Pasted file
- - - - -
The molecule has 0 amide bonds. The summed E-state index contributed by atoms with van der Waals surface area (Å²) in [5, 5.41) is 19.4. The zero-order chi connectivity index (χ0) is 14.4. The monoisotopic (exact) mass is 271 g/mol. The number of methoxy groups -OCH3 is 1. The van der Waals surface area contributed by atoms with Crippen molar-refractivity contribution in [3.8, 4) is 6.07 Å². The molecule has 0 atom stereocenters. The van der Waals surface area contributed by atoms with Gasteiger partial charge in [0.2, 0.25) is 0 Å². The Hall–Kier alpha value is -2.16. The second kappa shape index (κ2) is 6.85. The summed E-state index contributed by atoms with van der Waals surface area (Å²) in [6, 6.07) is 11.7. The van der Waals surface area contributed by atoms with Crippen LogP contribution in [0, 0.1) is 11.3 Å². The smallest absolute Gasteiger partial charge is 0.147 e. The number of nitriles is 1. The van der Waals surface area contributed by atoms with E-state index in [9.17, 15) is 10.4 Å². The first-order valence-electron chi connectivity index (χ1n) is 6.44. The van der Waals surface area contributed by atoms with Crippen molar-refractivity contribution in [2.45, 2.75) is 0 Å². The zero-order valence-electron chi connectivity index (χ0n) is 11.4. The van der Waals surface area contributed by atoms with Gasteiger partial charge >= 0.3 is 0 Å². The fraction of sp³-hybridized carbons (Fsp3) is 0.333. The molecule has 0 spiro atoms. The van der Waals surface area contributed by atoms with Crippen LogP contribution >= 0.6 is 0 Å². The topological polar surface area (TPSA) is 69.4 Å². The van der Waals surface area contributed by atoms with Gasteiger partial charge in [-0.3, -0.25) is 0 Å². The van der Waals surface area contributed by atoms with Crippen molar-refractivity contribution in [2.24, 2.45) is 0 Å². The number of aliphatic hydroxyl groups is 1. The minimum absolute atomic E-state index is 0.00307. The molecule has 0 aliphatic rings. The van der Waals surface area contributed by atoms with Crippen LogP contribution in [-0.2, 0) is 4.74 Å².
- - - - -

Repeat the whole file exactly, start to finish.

The molecule has 0 amide bonds. The summed E-state index contributed by atoms with van der Waals surface area (Å²) in [5, 5.41) is 19.4. The zero-order chi connectivity index (χ0) is 14.4. The monoisotopic (exact) mass is 271 g/mol. The number of methoxy groups -OCH3 is 1. The van der Waals surface area contributed by atoms with Crippen molar-refractivity contribution in [3.8, 4) is 6.07 Å². The molecule has 0 atom stereocenters. The van der Waals surface area contributed by atoms with Gasteiger partial charge in [0.2, 0.25) is 0 Å². The Hall–Kier alpha value is -2.16. The second kappa shape index (κ2) is 6.85. The summed E-state index contributed by atoms with van der Waals surface area (Å²) in [6, 6.07) is 11.7. The van der Waals surface area contributed by atoms with Crippen LogP contribution in [0, 0.1) is 11.3 Å². The smallest absolute Gasteiger partial charge is 0.147 e. The number of nitriles is 1. The van der Waals surface area contributed by atoms with E-state index in [9.17, 15) is 10.4 Å². The first-order valence-electron chi connectivity index (χ1n) is 6.44. The van der Waals surface area contributed by atoms with Crippen molar-refractivity contribution in [2.45, 2.75) is 0 Å². The zero-order valence-electron chi connectivity index (χ0n) is 11.4. The van der Waals surface area contributed by atoms with Gasteiger partial charge >= 0.3 is 0 Å². The fraction of sp³-hybridized carbons (Fsp3) is 0.333. The molecule has 0 spiro atoms. The van der Waals surface area contributed by atoms with Crippen LogP contribution >= 0.6 is 0 Å². The topological polar surface area (TPSA) is 69.4 Å². The van der Waals surface area contributed by atoms with Gasteiger partial charge in [-0.3, -0.25) is 0 Å². The van der Waals surface area contributed by atoms with Crippen molar-refractivity contribution in [2.24, 2.45) is 0 Å². The number of aliphatic hydroxyl groups is 1. The minimum absolute atomic E-state index is 0.00307. The molecule has 0 aliphatic rings. The van der Waals surface area contributed by atoms with Crippen LogP contribution in [-0.2, 0) is 4.74 Å².